Page:Frederic Shoberl - Persia.djvu/142
It is amusing enough to find Abu Taleb reckoning liberty, and the confidence of the men in the virtue of the sex, among the advantages of the condition of Asiatic women. In Europe, he observes, a woman may indeed go about where she pleases, and converse with strangers, but yet she never stirs a step without being accompanied: whereas, in the East she might absent herself several days, and pass them with her relatives or friends, even without the permission of her husband.
In case of divorce, the laws of most European countries deprive a mother of the children whose education has occupied the best part of her life. In Asia, she retains the girls; the law allowing the father to take the male children only.
Lastly, the woman who is ill-treated by her husband can quit his house to seek an asylum with her father or some other relation: and she absents herself, till due reparation is made for the affront offered to her feelings.
Such, according to Abu Taleb, are the advantages as enjoyed by females in the East. Without pretending to examine whether they are real or chimerical, we shall confine ourselves to a few remarks on one point, that is, liberty.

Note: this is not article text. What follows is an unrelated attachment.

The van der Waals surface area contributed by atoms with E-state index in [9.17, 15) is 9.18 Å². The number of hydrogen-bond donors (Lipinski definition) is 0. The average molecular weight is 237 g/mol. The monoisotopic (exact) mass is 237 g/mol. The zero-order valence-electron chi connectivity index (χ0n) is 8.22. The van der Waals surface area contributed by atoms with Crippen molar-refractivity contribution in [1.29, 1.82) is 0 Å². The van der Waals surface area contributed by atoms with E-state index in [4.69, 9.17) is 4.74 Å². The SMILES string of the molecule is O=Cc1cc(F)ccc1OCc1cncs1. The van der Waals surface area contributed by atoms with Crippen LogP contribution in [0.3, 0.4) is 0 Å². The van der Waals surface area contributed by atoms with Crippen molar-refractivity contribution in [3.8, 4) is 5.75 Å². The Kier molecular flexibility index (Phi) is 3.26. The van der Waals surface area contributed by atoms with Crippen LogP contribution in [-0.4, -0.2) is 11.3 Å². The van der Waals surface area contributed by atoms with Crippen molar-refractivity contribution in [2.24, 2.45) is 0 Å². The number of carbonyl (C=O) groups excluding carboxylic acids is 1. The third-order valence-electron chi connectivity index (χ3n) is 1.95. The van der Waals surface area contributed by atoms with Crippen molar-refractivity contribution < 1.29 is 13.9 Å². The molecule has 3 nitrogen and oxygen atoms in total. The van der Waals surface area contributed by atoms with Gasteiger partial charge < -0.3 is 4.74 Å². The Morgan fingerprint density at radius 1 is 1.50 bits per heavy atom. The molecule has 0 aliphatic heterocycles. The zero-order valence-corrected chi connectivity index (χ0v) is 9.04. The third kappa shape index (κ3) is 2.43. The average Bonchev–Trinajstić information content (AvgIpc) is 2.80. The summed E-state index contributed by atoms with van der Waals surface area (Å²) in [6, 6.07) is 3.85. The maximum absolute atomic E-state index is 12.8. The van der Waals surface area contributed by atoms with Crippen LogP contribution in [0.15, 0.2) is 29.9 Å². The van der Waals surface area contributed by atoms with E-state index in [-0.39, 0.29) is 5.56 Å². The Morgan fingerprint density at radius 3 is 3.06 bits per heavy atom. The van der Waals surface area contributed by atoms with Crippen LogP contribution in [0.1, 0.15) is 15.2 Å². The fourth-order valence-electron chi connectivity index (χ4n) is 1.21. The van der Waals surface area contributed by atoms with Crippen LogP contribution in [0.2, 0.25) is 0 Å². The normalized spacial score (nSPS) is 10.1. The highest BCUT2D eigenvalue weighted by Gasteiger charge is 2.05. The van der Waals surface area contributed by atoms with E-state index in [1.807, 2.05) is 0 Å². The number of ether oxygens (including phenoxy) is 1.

For Asiatic women, there is really and truly no such thing as liberty. The very circumstance of their being allowed to leave their homes for several days, seems to be a fresh proof of the jealousy of man rather than of his confidence in their virtue. A Mahometan, who tolerates the absence of his wives, well knows, that in quitting his harem they have merely changed their prison, and that in their temporary abode they will be not less carefully watched and secluded from the society of men than in his own house: his security therefore springs from his confidence in the jealousy of another.
It may admit of a question, whether the privation of this liberty be so great a hardship as we suppose. Most probably it is not. We judge in general of things by comparing them with our own customs, manners, and opinions; and hence the erroneous notions and ideas that we form. Pleasure and pain depend much on habit; what pleases in one country, disgusts in another. We are unable to conceive a more wretched condition than that of a woman whose life is passed in a harem; but this woman, who from disposition and habit is fond of repose, who has never known the pleasure of attracting the attention of the other sex, and eclipsing her own in personal charms, and in splendour and elegance of dress, cannot imagine that in other countries a female would compromise her honour, her dignity, and her modesty, by exposing her face unveiled to the public eye, and mingling among crowds of pedestrians. Of course, she does not complain of being deprived of a liberty adverse to